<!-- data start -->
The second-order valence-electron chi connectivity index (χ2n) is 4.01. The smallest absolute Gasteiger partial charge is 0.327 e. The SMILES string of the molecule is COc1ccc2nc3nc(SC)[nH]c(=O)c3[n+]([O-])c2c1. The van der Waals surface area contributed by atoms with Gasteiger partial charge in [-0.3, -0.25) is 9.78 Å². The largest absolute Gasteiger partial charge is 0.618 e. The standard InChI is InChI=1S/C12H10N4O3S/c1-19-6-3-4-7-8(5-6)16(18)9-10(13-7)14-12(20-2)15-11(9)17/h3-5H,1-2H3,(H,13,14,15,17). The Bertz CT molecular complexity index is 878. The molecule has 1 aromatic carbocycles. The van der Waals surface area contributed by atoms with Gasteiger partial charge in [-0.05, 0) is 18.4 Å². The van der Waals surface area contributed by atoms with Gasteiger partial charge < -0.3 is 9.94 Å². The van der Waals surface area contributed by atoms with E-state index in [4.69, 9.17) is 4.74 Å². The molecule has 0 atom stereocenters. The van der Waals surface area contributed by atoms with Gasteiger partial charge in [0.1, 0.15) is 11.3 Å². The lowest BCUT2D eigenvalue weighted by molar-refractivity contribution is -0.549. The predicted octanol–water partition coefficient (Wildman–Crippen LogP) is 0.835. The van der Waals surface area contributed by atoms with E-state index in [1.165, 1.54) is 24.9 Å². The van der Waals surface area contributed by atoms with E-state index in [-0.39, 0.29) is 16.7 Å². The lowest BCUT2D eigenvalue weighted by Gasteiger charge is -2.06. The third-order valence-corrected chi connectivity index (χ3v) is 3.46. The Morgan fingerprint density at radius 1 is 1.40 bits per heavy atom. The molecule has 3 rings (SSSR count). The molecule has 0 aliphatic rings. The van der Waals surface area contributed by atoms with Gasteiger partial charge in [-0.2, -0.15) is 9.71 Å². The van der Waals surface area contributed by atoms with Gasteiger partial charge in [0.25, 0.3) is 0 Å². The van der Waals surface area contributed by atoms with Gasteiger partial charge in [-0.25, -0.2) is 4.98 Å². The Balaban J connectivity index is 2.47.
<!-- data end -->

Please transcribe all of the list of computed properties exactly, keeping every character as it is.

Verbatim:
The second-order valence-electron chi connectivity index (χ2n) is 4.01. The smallest absolute Gasteiger partial charge is 0.327 e. The SMILES string of the molecule is COc1ccc2nc3nc(SC)[nH]c(=O)c3[n+]([O-])c2c1. The van der Waals surface area contributed by atoms with Gasteiger partial charge in [-0.3, -0.25) is 9.78 Å². The largest absolute Gasteiger partial charge is 0.618 e. The standard InChI is InChI=1S/C12H10N4O3S/c1-19-6-3-4-7-8(5-6)16(18)9-10(13-7)14-12(20-2)15-11(9)17/h3-5H,1-2H3,(H,13,14,15,17). The Bertz CT molecular complexity index is 878. The molecule has 1 aromatic carbocycles. The van der Waals surface area contributed by atoms with Gasteiger partial charge in [-0.05, 0) is 18.4 Å². The van der Waals surface area contributed by atoms with Gasteiger partial charge < -0.3 is 9.94 Å². The van der Waals surface area contributed by atoms with E-state index in [4.69, 9.17) is 4.74 Å². The molecule has 0 atom stereocenters. The van der Waals surface area contributed by atoms with Gasteiger partial charge in [0.1, 0.15) is 11.3 Å². The lowest BCUT2D eigenvalue weighted by molar-refractivity contribution is -0.549. The predicted octanol–water partition coefficient (Wildman–Crippen LogP) is 0.835. The van der Waals surface area contributed by atoms with E-state index in [1.165, 1.54) is 24.9 Å². The van der Waals surface area contributed by atoms with E-state index in [-0.39, 0.29) is 16.7 Å². The lowest BCUT2D eigenvalue weighted by Gasteiger charge is -2.06. The third-order valence-corrected chi connectivity index (χ3v) is 3.46. The Morgan fingerprint density at radius 1 is 1.40 bits per heavy atom. The molecule has 3 rings (SSSR count). The molecule has 0 aliphatic rings. The van der Waals surface area contributed by atoms with Gasteiger partial charge in [-0.2, -0.15) is 9.71 Å². The van der Waals surface area contributed by atoms with Gasteiger partial charge in [0.25, 0.3) is 0 Å². The van der Waals surface area contributed by atoms with Gasteiger partial charge in [-0.25, -0.2) is 4.98 Å². The Balaban J connectivity index is 2.47.